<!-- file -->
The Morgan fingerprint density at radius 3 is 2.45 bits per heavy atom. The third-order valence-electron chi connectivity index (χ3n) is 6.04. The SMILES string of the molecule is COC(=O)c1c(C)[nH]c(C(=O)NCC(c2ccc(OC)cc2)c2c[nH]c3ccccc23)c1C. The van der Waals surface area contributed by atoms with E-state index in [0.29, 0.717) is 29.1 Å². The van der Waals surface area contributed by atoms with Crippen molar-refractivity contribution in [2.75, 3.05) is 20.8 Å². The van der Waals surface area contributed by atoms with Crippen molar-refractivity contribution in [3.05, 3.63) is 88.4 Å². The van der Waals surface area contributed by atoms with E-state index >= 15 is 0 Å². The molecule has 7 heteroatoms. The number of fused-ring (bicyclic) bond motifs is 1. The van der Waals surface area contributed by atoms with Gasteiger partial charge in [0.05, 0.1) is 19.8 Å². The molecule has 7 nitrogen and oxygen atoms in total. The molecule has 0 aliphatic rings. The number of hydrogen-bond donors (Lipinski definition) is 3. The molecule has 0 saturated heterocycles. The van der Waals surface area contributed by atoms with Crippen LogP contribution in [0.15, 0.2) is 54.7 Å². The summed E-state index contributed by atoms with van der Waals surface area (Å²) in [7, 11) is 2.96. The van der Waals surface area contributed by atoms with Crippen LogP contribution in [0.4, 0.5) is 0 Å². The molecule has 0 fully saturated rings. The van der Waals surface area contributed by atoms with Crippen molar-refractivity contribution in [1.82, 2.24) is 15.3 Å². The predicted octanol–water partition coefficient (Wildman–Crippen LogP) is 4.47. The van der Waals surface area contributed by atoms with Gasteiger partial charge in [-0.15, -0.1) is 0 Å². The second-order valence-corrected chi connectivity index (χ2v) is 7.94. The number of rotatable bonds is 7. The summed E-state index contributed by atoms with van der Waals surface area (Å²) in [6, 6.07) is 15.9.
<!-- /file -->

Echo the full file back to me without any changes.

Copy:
The Morgan fingerprint density at radius 3 is 2.45 bits per heavy atom. The third-order valence-electron chi connectivity index (χ3n) is 6.04. The SMILES string of the molecule is COC(=O)c1c(C)[nH]c(C(=O)NCC(c2ccc(OC)cc2)c2c[nH]c3ccccc23)c1C. The van der Waals surface area contributed by atoms with E-state index in [0.29, 0.717) is 29.1 Å². The van der Waals surface area contributed by atoms with Crippen molar-refractivity contribution in [2.75, 3.05) is 20.8 Å². The van der Waals surface area contributed by atoms with Crippen molar-refractivity contribution in [3.05, 3.63) is 88.4 Å². The van der Waals surface area contributed by atoms with E-state index >= 15 is 0 Å². The molecule has 7 heteroatoms. The number of fused-ring (bicyclic) bond motifs is 1. The van der Waals surface area contributed by atoms with Gasteiger partial charge in [0.05, 0.1) is 19.8 Å². The molecule has 7 nitrogen and oxygen atoms in total. The molecule has 0 aliphatic rings. The number of hydrogen-bond donors (Lipinski definition) is 3. The molecule has 0 saturated heterocycles. The van der Waals surface area contributed by atoms with Crippen LogP contribution in [0.15, 0.2) is 54.7 Å². The summed E-state index contributed by atoms with van der Waals surface area (Å²) in [7, 11) is 2.96. The van der Waals surface area contributed by atoms with Crippen LogP contribution in [0.4, 0.5) is 0 Å². The molecule has 0 fully saturated rings. The van der Waals surface area contributed by atoms with Crippen molar-refractivity contribution in [1.82, 2.24) is 15.3 Å². The predicted octanol–water partition coefficient (Wildman–Crippen LogP) is 4.47. The van der Waals surface area contributed by atoms with Gasteiger partial charge in [-0.15, -0.1) is 0 Å². The second-order valence-corrected chi connectivity index (χ2v) is 7.94. The number of rotatable bonds is 7. The summed E-state index contributed by atoms with van der Waals surface area (Å²) in [6, 6.07) is 15.9.